Originally published on spiked.
The saying goes: ‘In order to understand a man, first you must walk a mile in his shoes.’ This Christmas, Boots CEO Richard Baker has been doing just that, by turning himself into a shelf-stacker.
According to Charlie Dawson of The Foundation, a ‘customer driven management consultancy’, the key is to get managers to ‘see the world from the customers’ perspective’, through a process of what he calls ‘immersion’ (1). So Baker wants to understand his customers better – and in this sense he is by no means unique among business leaders. Today, getting as close to the customer as possible is all the rage, in the hope that this will reveal new insights and opportunities to continuing the relationship.
While walking a mile in our shoes might sound reasonable, today the trend is to go much further: trying on our clothes, even pretending to live out our lives. This is typically known as ‘ethnographic’ research – immersing oneself in the contexts of the subject. It is hoped that by experiencing the minutiae of our everyday existence, the political and business worlds will discover the problems we face and come up with better solutions. In fact, this obsession with getting closer to customers tells us more about the anxieties of business and political leaders in trying to connect to their audience than about anything going on in our real lives.
Consider the looming election. UK prime minister Tony Blair is desperate to know what makes us tick. New Labour’s ‘Big Conversation’, unveiled in November 2003, is an open invitation to the electorate to engage in dialogue with the government. New Labour has developed a website to which the electorate can post ideas and suggestions, which will be fed into a discussion about the next election manifesto. So if something irks you, you have until January 2004 to say so (2).
The continual drive to find new ways of engaging with us highlights the extent to which political institutions feel out of touch with their constituencies. Of course it helps if they know what we think, need and even desire – but it is equally important to go beyond the audience and lead by example. This kind of consumer-led politics is a risky business, not least for us. The more stories we reveal in this way, the more political leaders will build up a caricatured picture of us and how we live our lives. Instead of setting an example through an imaginative and innovative agenda, piecemeal attempts at innovation often lead to increased frustration, disloyalty and apathy among voters.
The same goes for the business world. The desperation for businesses to understand better their existing customers and tailor their products to their preferences can be seen as a conservative, cautious strategy – an alternative to forging ahead with new ideas and attempting to find new markets. Even in these downbeat terms, it is doubtful whether such a strategy even works. Dawson’s article cites the American Customer Satisfaction Index survey of 2003, which found that spending on market research has doubled over the past decade, to $10billion (3). Yet there has been a dip in customer satisfaction: one in four American customers is unhappy in his or her purchases of services and products.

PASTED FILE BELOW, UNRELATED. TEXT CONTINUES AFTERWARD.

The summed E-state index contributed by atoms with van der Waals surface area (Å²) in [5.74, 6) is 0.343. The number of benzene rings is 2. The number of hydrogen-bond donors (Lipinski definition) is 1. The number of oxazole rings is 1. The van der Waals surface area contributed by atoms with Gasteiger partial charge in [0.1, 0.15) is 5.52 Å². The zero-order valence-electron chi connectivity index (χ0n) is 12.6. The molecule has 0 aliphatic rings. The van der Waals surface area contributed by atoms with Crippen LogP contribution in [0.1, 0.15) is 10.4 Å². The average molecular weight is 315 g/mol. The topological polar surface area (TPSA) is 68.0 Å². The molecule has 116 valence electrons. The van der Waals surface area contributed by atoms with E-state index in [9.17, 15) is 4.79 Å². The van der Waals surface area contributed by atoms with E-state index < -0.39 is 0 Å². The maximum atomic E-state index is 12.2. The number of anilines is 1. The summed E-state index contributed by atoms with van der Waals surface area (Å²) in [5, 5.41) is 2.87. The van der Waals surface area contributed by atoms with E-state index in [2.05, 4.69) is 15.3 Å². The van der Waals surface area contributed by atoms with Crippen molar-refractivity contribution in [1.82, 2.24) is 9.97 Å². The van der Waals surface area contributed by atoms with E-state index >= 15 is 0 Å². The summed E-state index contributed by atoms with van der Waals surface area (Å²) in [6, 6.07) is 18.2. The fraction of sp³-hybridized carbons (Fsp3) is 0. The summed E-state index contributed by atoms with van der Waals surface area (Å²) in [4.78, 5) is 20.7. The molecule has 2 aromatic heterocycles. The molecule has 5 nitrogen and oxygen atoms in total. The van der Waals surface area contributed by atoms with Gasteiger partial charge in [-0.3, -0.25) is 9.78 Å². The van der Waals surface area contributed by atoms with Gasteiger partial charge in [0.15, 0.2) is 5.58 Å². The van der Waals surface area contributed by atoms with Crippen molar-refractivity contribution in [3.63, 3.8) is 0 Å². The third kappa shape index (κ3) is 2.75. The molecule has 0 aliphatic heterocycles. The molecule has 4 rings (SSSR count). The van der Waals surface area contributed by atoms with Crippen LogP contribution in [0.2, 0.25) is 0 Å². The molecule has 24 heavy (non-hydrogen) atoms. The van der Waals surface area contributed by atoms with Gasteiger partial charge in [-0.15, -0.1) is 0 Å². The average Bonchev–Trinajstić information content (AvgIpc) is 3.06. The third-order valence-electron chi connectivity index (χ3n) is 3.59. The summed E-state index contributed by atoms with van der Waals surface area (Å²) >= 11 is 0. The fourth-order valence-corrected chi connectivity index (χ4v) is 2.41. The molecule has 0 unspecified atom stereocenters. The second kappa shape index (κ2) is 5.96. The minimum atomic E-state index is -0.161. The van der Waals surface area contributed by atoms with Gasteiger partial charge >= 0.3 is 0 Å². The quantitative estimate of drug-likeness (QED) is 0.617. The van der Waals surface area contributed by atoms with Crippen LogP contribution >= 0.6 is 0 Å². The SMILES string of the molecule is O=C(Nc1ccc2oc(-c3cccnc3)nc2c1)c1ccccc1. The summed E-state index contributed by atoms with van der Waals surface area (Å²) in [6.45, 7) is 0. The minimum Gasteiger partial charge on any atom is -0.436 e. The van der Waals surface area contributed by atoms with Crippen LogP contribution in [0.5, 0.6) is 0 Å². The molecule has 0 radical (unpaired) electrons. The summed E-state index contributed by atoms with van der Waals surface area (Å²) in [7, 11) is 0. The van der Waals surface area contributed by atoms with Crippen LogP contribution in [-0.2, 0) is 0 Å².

Businesses often complain that as consumers, or even voters, we are increasingly hard to understand. Once market research could be relied upon to extrapolate purchasing habits from sales figures or voting habits. Today, the risks of not knowing more about your customers mean that traditional methods of surveying us are increasingly outmoded. Instead, corporate and political paranoia means pursuing research techniques that go further and further, attempting to define a picture of us in terms of our culture. No longer does market research simply observe what we consume – it looks at how we form our relationships, the context of our lives, and the roles that ‘define’ us socially.
For example of this trend, think back to Michael Portillo’s ‘Single Mum’ stunt in October 2003. The former Conservative minister and now all-round media pundit spent one week trying to understand what single mothers go through day by day. In the BBC 2 programme When Michael Portillo Became a Single Mum, Portillo looked after four kids in Liverpool for a week while the real mother had a break. The premise was that by doing the dishes, Portillo could understand the true nature of being a single mum in situ.
In fact, Portillo’s drive for empathy and getting closer only highlighted a patronising attitude to the subject, and the distance between them and us. It doesn’t take a rocket scientist to figure out the issues faced by single mothers on the breadline – but Portillo’s experiment showed single motherhood only in cultural terms, as if to ‘experience’ it was enough.